Sunday, January 27, 2008

Politics: It's a dirty game

So, political consultant and commentator Dick Morris thinks Hillary Clinton's loss in South Carolina will be the springboard for her coronation as the Democratic nominee for president.
The Clintons are encouraging the national media to disregard the whites who
vote in South Carolina’s Democratic primary and focus on the black turnout,
which is expected to be quite large. They have transformed South Carolina into
Washington, D.C. — an all-black primary that tells us how the African-American
vote is going to go...

...If Hillary loses South Carolina and the defeat serves to demonstrate
Obama’s ability to attract a bloc vote among black Democrats, the message will
go out loud and clear to white voters that this is a racial fight. It’s one
thing for polls to show, as they now do, that Obama beats Hillary among
African-Americans by better than 4-to-1 and Hillary carries whites by almost
2-to-1. But most people don’t read the fine print on the polls. But if blacks
deliver South Carolina to Obama, everybody will know that they are bloc-voting.
That will trigger a massive white backlash against Obama and will drive white
voters to Hillary Clinton. SOURCE

(Thanks for the tip, Gina)

If you shake your head at the calculated ugliness of the 2008 presidential campaign and the 2000 and 2004 Bush campaigns before it, and wonder what these bloody political battles say about the eroding soul of our nation, take heart: dirty politics are nothing new.

One of my favorite podcasts, Hometown Tales, aired a themed episode this week called "Dirty Politics." The show was chock full of tales that prove dirty political dealings are at least as old as this republic.

Have you heard of Claude Pepper? He was a liberal Democrat who represented Florida in the Senate for nearly 20 years. During a heated 1950 primary race against former supporter George Smathers, Pepper was attacked as a communist sympathizer, but his place in political lore was sealed by the "redneck speech," which Time magazine reported was delivered by Pepper's rival to a poorly educated audience. Part of the speech went like so:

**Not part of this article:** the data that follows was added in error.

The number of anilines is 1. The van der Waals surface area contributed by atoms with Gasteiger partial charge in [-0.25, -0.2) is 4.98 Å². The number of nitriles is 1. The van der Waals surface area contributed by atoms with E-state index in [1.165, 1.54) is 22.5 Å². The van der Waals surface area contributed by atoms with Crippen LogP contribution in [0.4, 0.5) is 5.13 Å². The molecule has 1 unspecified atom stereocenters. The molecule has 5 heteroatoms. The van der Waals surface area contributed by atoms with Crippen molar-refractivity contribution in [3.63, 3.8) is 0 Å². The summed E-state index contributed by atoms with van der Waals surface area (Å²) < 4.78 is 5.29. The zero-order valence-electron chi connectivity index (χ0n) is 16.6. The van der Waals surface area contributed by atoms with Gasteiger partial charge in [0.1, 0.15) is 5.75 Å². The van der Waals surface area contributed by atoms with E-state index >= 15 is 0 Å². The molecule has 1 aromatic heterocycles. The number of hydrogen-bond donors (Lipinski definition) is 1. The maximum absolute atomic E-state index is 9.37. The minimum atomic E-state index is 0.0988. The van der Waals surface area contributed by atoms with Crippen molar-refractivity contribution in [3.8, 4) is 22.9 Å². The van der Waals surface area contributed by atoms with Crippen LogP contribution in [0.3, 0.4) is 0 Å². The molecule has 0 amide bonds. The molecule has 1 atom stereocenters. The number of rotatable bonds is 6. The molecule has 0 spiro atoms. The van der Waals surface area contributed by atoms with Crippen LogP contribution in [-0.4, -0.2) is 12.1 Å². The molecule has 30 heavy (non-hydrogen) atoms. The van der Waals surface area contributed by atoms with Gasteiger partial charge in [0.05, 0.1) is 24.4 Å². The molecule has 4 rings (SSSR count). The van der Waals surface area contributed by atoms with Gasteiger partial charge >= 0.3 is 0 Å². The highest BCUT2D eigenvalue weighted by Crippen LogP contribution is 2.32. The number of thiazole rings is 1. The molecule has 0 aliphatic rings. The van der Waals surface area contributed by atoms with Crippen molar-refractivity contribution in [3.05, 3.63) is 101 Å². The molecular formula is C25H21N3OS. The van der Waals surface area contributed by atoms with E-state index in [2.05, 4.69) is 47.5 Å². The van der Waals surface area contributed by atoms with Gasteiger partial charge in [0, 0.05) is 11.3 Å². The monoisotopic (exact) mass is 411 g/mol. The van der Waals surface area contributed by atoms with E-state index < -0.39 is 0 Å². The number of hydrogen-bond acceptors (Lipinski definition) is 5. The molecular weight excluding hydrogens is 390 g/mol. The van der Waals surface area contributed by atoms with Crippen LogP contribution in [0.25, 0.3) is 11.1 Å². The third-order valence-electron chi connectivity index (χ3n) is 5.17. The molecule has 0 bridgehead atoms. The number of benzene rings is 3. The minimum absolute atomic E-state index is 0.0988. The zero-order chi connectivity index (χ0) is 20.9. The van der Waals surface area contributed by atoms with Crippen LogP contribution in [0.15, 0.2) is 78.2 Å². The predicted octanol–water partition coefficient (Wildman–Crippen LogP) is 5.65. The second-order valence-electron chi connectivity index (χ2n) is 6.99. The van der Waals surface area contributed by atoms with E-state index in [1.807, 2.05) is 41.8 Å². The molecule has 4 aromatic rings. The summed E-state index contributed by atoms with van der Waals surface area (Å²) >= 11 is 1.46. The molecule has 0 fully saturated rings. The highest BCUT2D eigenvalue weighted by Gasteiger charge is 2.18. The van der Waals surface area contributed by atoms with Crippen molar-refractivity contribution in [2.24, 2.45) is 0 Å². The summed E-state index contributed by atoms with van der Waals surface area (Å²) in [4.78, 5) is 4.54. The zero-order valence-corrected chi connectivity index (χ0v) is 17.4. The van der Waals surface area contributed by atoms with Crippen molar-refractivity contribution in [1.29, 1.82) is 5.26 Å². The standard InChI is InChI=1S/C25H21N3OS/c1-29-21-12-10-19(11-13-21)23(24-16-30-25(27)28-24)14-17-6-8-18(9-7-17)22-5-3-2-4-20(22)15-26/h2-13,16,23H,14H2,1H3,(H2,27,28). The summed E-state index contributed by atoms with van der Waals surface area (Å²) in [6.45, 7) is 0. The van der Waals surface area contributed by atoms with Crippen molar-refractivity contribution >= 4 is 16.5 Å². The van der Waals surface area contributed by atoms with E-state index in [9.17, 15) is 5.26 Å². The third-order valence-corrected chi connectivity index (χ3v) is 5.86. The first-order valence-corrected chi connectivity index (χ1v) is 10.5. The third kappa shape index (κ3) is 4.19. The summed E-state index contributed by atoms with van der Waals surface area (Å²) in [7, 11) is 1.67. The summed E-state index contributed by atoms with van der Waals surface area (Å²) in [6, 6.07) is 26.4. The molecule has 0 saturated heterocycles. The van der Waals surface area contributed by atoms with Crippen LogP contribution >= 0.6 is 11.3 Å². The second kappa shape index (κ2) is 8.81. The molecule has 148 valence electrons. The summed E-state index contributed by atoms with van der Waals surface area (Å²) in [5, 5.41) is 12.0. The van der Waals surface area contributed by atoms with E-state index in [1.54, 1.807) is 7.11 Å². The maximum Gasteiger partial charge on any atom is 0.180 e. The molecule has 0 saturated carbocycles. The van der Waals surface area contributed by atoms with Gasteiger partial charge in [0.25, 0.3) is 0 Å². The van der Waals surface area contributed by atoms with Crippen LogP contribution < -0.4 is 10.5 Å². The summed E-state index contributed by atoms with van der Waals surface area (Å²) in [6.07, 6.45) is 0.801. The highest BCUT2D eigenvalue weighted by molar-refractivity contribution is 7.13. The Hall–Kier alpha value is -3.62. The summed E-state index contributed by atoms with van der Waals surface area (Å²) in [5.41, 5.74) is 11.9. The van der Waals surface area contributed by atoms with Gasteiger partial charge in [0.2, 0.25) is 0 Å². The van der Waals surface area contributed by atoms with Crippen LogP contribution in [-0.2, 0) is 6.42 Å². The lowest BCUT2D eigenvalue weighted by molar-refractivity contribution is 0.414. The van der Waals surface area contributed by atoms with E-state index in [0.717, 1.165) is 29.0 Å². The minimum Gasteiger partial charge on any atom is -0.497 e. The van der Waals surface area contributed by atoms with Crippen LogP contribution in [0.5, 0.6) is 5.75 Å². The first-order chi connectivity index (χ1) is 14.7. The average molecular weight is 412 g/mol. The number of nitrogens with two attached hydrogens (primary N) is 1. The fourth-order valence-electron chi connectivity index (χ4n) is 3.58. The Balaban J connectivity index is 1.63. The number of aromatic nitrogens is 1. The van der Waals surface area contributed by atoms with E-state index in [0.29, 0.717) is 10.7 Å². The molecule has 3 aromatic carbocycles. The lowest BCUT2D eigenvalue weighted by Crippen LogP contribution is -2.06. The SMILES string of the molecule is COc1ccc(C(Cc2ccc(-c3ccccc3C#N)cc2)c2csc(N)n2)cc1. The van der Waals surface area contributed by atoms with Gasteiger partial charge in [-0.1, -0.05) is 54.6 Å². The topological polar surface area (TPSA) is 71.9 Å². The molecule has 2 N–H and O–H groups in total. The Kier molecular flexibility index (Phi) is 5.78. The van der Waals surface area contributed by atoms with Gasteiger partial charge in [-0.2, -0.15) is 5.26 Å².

"Are you aware that Claude Pepper is known all over Washington as a shameless extrovert? Not only that, but this man is reliably reported to practice nepotism with his sister-in-law, and he has a sister who was once a thespian in wicked New York. Worst of all, it is an established fact that Mr. Pepper, before his marriage, habitually practiced celibacy."

Problem is, the speech, which demonstrates disdain for Pepper's common supporters, was never delivered. Though the Smathers campaign denied his having made the speech, as did the reporters who covered his campaign, the hoax followed Smathers to his death.

And did your American history books tell you about poor Rachel Donelson Robards Jackson, wife to President Andrew Jackson? According to Wikipedia: Prior to her marriage to Jackson, when she was 17 years old, Rachel married Captain Lewis Robards of a prominent Mercer County, Kentucky family. His unreasoned jealousy, though, made him impossible for her to live with and they separated in 1790. Later, Robards told her that he had filed for divorce and the divorce was final. Trusting him, she married Jackson. Two years later, however, it was discovered that the divorce had not been finalized, making her marriage to Jackson invalid. She and Jackson re-married in 1794.

However, during the 1828 presidential campaign, the press found out about the premature marriage, and accused Rachel of adultery, attacking her mercilessly. She died of a heart attack on December 22, 1828, two weeks after her husband's victory in the election. Over 10,000 people attended her funeral. Jackson was buried on Christmas Eve in her white inauguration gown. She never had the opportunity to serve as first lady. Some say the stress of the brutal campaign did her in.

In the 1884 presidential election, James Blaine's supporters attacked Grover Cleveland with "Ma, Ma where's my Pa?" which referred to the Democrat having fathered an illegitimate child in 1874. When Cleveland was elected President, his supporters added the line, "Gone to the White House, Ha, Ha, Ha!"

So, mud slinging, personal attacks and dirty dealing are nothing new. And since Dick Morris is probably right--last night the media was changing the official narrative from black people are voting for Hillary Clinton and black women are choosing gender over race to of course black people are going to band together to send the black candidate to the presidency--I hope this time American voters see through the distortions to make their own decisions based on policy and what is best for the country.

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